A terrorist attack on a busy shopping street could have been prevented if the probation service had recalled him to prison when he was seen buying items to make a fake suicide vest, a jury has found.

Sudesh Amman, 20, from Queensbury, north London, was shot dead by undercover surveillance officers after he went on a knife rampage in Streatham, South London in February last year.

The inquest jury at the Royal Courts of Justice found that the killing was lawful but was asked to reach conclusions on whether the probation service or police could have stopped the attack taking place.

The jury were shown images of Amman taken after his release from jail and included in the intelligence file. Pic: Gardham/Met Police
Image: The jury were shown images of Amman taken after his release from jail. Pic: Met Police

Amman had been released from Belmarsh jail 10 days earlier after serving half of a 40-month sentence for obtaining and distributing material for terrorist purposes.

On 2 February last year he grabbed a carving knife from a shop and stabbed two passers-by, one of them seriously, during a rampage up Streatham High Road.

He was shot dead by armed surveillance officers in front of Boots, 62 seconds after the attack began, when he turned and ran at the officers.

The jury agreed the probation service “missed an opportunity” which may have prevented the attack and the death of Amman, in not deciding to recall him to prison after he bought items that might be used in creating a fake suicide belt.

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They were told that Amman could have been recalled if probation officers were satisfied that his behaviour “indicated an increased or unmanageable risk of serious harm to the public” or that there was an imminent risk of further offences being committed.

They were also asked whether the police investigation team ought to have asked to have Amman’s probation hostel room searched following the purchase of four bottles if Irn-Bru, a roll of Bacofoil and brown parcel tape, that was used to construct the fake vest, but decided it was not.

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Police had ‘real concerns’ about Streatham attacker

They said it was a “novel step” and one which risked compromising the surveillance operation.

A last question asked whether Amman should have been stopped and searched by armed police officers on February 2 between him leaving the hostel at 1.22pm and running out of the Low Price Store with a knife at 1.57pm.

But the jury said no further intelligence or suspicions were raised after Amman bought the suspicious items.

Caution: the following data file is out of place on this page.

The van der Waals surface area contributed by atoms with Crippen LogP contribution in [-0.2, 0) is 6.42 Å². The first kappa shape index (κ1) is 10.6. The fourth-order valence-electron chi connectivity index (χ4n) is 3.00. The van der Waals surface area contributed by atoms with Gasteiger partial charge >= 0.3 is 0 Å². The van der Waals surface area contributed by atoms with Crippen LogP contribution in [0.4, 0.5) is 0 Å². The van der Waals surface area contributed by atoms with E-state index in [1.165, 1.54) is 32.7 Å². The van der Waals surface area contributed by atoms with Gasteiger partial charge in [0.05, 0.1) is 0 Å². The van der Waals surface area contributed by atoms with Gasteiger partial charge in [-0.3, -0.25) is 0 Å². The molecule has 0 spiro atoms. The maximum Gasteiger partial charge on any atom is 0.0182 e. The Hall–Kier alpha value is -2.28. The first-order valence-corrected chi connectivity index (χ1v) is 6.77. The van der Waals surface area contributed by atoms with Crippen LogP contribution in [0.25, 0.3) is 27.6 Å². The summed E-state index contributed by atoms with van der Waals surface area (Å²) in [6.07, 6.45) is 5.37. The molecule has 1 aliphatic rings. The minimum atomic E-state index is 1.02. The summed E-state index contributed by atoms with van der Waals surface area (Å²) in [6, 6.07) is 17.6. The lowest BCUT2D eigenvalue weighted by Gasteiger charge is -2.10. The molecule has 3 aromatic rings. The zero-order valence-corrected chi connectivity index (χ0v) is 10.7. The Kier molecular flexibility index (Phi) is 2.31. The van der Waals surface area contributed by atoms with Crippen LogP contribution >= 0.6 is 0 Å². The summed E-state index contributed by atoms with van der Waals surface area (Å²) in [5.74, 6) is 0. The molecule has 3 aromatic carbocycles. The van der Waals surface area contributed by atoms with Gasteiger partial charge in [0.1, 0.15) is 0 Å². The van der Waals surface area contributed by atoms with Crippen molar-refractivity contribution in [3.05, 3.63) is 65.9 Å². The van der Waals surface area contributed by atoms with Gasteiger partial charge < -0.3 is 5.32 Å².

Sudesh Amman before the attack. Pic: Gardham/Met Police
Image: Sudesh Amman before the attack. Pic: Gardham/Met Police

They said that none of the experienced surveillance officers “considered or suggested the possibility” that an empty JD Sports plastic bag was being used to conceal a possible suicide belt.

They were directed to return a finding of lawful killing of Amman after the coroner, Mr Justice Hilliard, told them he had decided, with no objection from any interested person, that it was the only conclusion they could “safely return”.

Footage shows an undercover officer firing his gun in Streatham High Street. Pic: Met Police
Image: Footage shows an undercover officer firing his gun in Streatham High Street. Pic: Met Police

Explaining his decision, the coroner added: “Each of the officers who shot Sudesh Amman at every stage honestly believed that it was necessary to use force in defence of himself and others, and the amount of force used at each stage was no more than reasonably necessary in the circumstances.”

The coroner thanked the jury for the care and time they had taken in coming to their conclusions and added that the two people who were stabbed in the attack were “in all our thoughts”.

The coroner added: “Mr Amman was prepared to risk his life in order to try and murder other people.

“In stark contrast, members of the Metropolitan Police surveillance unit were prepared to put themselves in harm’s way to keep all of us safe, especially the team on February 2.

“They are owed a considerable debt of gratitude for what they did which I gladly acknowledge.”

The jury were shown images of Amman taken after his release from jail and included in the intelligence file. Pic: Gardham/Met Police
Image: Images of Amman were included in the police intelligence file. Pic: Met Police

Dean Haydon, senior national coordinator of the police counter terrorism department, said: “Police had real concerns about this attacker, both in relation to his extremist mindset and also what he may do on his release from prison.”

“It is for this reason he was monitored by a very professional and highly skilled team.

“It is reason that they were in the right place at the right time to intervene and stop this becoming a murderous attack.”

He added: “Managing terrorist offenders in the community is a really challenging job and we do that in conjunction with various other agencies and partners.

“I want to reassure everybody though, that we work around the clock tirelessly with great determination and effort to combat any forms of terrorist acts in this country.”

The Independent Office for Police Conduct concluded that the Met officers “acted appropriately and proportionately” to the threat that was posed when they shot Amman dead.

The watchdog, releasing its report upon the conclusion of the inquest, said there was nothing which indicated officers committed a criminal offence or breached police professional standards, and no organisational learning was identified.

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